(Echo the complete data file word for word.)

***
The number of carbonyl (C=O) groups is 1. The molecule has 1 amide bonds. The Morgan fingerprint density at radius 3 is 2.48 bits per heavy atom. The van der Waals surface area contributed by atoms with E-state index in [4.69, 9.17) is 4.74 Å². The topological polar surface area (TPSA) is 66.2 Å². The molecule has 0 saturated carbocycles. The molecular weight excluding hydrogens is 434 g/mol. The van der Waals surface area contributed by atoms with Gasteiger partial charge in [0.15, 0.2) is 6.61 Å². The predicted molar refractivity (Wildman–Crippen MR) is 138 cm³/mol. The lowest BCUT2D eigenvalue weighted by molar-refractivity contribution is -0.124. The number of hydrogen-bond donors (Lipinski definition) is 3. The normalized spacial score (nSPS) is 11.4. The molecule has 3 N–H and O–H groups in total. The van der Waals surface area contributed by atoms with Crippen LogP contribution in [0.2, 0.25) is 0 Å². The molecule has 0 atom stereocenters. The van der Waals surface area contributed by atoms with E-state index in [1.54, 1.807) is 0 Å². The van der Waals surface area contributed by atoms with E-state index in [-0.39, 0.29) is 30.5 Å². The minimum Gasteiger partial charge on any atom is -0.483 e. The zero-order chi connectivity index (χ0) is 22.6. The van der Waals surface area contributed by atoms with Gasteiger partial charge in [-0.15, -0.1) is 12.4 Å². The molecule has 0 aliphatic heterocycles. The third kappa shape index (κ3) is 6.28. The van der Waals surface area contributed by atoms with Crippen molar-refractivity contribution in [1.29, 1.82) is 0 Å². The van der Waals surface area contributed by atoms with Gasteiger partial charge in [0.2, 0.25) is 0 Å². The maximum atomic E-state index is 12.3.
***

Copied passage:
The number of carbonyl (C=O) groups is 1. The molecule has 1 amide bonds. The Morgan fingerprint density at radius 3 is 2.48 bits per heavy atom. The van der Waals surface area contributed by atoms with E-state index in [4.69, 9.17) is 4.74 Å². The topological polar surface area (TPSA) is 66.2 Å². The molecule has 0 saturated carbocycles. The molecular weight excluding hydrogens is 434 g/mol. The van der Waals surface area contributed by atoms with Gasteiger partial charge in [0.15, 0.2) is 6.61 Å². The predicted molar refractivity (Wildman–Crippen MR) is 138 cm³/mol. The lowest BCUT2D eigenvalue weighted by molar-refractivity contribution is -0.124. The number of hydrogen-bond donors (Lipinski definition) is 3. The normalized spacial score (nSPS) is 11.4. The molecule has 3 N–H and O–H groups in total. The van der Waals surface area contributed by atoms with Crippen LogP contribution in [0.2, 0.25) is 0 Å². The molecule has 0 atom stereocenters. The van der Waals surface area contributed by atoms with E-state index in [1.54, 1.807) is 0 Å². The van der Waals surface area contributed by atoms with E-state index in [-0.39, 0.29) is 30.5 Å². The minimum Gasteiger partial charge on any atom is -0.483 e. The zero-order chi connectivity index (χ0) is 22.6. The van der Waals surface area contributed by atoms with Gasteiger partial charge in [-0.15, -0.1) is 12.4 Å². The molecule has 0 aliphatic heterocycles. The third kappa shape index (κ3) is 6.28. The van der Waals surface area contributed by atoms with Crippen molar-refractivity contribution in [1.29, 1.82) is 0 Å². The van der Waals surface area contributed by atoms with Gasteiger partial charge in [0.2, 0.25) is 0 Å². The maximum atomic E-state index is 12.3.